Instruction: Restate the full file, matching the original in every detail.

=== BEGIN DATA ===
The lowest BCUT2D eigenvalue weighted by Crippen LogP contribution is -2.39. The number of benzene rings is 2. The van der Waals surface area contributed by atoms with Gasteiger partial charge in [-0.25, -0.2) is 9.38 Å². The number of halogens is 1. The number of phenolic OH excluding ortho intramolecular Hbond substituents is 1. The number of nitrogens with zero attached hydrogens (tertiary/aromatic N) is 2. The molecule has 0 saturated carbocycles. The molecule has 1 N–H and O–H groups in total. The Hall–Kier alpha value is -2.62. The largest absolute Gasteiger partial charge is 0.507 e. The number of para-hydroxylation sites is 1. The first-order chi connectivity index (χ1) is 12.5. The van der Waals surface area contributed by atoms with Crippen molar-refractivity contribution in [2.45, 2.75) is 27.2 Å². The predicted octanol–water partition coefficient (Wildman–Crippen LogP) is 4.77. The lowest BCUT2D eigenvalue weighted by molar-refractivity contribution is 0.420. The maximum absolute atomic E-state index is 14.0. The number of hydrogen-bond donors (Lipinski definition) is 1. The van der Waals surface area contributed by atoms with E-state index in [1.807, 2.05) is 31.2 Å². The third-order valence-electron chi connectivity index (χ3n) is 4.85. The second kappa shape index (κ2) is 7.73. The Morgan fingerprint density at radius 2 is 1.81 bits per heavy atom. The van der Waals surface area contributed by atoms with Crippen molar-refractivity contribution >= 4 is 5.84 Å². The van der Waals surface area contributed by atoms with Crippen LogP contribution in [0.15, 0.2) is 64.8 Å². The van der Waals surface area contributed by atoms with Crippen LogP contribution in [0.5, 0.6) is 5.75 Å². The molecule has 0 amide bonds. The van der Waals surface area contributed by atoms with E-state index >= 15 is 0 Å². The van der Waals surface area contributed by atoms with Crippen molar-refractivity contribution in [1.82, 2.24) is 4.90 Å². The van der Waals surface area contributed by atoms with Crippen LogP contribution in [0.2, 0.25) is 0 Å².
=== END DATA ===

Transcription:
The lowest BCUT2D eigenvalue weighted by Crippen LogP contribution is -2.39. The number of benzene rings is 2. The van der Waals surface area contributed by atoms with Gasteiger partial charge in [-0.25, -0.2) is 9.38 Å². The number of halogens is 1. The number of phenolic OH excluding ortho intramolecular Hbond substituents is 1. The number of nitrogens with zero attached hydrogens (tertiary/aromatic N) is 2. The molecule has 0 saturated carbocycles. The molecule has 1 N–H and O–H groups in total. The Hall–Kier alpha value is -2.62. The largest absolute Gasteiger partial charge is 0.507 e. The number of para-hydroxylation sites is 1. The first-order chi connectivity index (χ1) is 12.5. The van der Waals surface area contributed by atoms with Crippen molar-refractivity contribution in [2.45, 2.75) is 27.2 Å². The predicted octanol–water partition coefficient (Wildman–Crippen LogP) is 4.77. The lowest BCUT2D eigenvalue weighted by molar-refractivity contribution is 0.420. The maximum absolute atomic E-state index is 14.0. The number of hydrogen-bond donors (Lipinski definition) is 1. The van der Waals surface area contributed by atoms with E-state index in [1.807, 2.05) is 31.2 Å². The third-order valence-electron chi connectivity index (χ3n) is 4.85. The second kappa shape index (κ2) is 7.73. The Morgan fingerprint density at radius 2 is 1.81 bits per heavy atom. The van der Waals surface area contributed by atoms with Crippen molar-refractivity contribution >= 4 is 5.84 Å². The van der Waals surface area contributed by atoms with Crippen LogP contribution in [0.15, 0.2) is 64.8 Å². The van der Waals surface area contributed by atoms with Crippen LogP contribution in [0.5, 0.6) is 5.75 Å². The molecule has 0 amide bonds. The van der Waals surface area contributed by atoms with E-state index >= 15 is 0 Å². The van der Waals surface area contributed by atoms with Crippen molar-refractivity contribution in [1.82, 2.24) is 4.90 Å². The van der Waals surface area contributed by atoms with Crippen LogP contribution in [0.2, 0.25) is 0 Å².